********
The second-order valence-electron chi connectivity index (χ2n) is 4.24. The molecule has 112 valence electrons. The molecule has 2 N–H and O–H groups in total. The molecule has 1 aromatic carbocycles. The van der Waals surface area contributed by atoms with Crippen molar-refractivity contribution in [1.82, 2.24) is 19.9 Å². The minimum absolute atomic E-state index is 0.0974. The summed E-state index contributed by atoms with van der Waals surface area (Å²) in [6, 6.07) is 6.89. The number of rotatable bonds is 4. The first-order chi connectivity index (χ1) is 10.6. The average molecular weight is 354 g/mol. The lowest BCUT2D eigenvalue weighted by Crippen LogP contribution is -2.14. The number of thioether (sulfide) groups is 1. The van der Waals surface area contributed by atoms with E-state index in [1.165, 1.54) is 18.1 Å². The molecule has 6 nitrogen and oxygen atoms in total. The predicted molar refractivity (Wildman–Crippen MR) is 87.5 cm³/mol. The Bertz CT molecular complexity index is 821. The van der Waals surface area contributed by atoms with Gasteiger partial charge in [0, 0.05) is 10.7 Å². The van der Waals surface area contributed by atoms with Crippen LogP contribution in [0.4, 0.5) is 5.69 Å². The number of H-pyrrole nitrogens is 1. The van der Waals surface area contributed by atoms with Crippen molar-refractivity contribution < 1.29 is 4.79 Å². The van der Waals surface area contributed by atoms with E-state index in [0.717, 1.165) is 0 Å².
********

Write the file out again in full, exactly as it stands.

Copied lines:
The second-order valence-electron chi connectivity index (χ2n) is 4.24. The molecule has 112 valence electrons. The molecule has 2 N–H and O–H groups in total. The molecule has 1 aromatic carbocycles. The van der Waals surface area contributed by atoms with Crippen molar-refractivity contribution in [1.82, 2.24) is 19.9 Å². The minimum absolute atomic E-state index is 0.0974. The summed E-state index contributed by atoms with van der Waals surface area (Å²) in [6, 6.07) is 6.89. The number of rotatable bonds is 4. The first-order chi connectivity index (χ1) is 10.6. The average molecular weight is 354 g/mol. The lowest BCUT2D eigenvalue weighted by Crippen LogP contribution is -2.14. The number of thioether (sulfide) groups is 1. The van der Waals surface area contributed by atoms with E-state index in [1.165, 1.54) is 18.1 Å². The molecule has 6 nitrogen and oxygen atoms in total. The predicted molar refractivity (Wildman–Crippen MR) is 87.5 cm³/mol. The Bertz CT molecular complexity index is 821. The van der Waals surface area contributed by atoms with Gasteiger partial charge in [0, 0.05) is 10.7 Å². The van der Waals surface area contributed by atoms with Crippen LogP contribution in [0.4, 0.5) is 5.69 Å². The number of H-pyrrole nitrogens is 1. The van der Waals surface area contributed by atoms with Crippen molar-refractivity contribution < 1.29 is 4.79 Å². The van der Waals surface area contributed by atoms with E-state index in [0.717, 1.165) is 0 Å².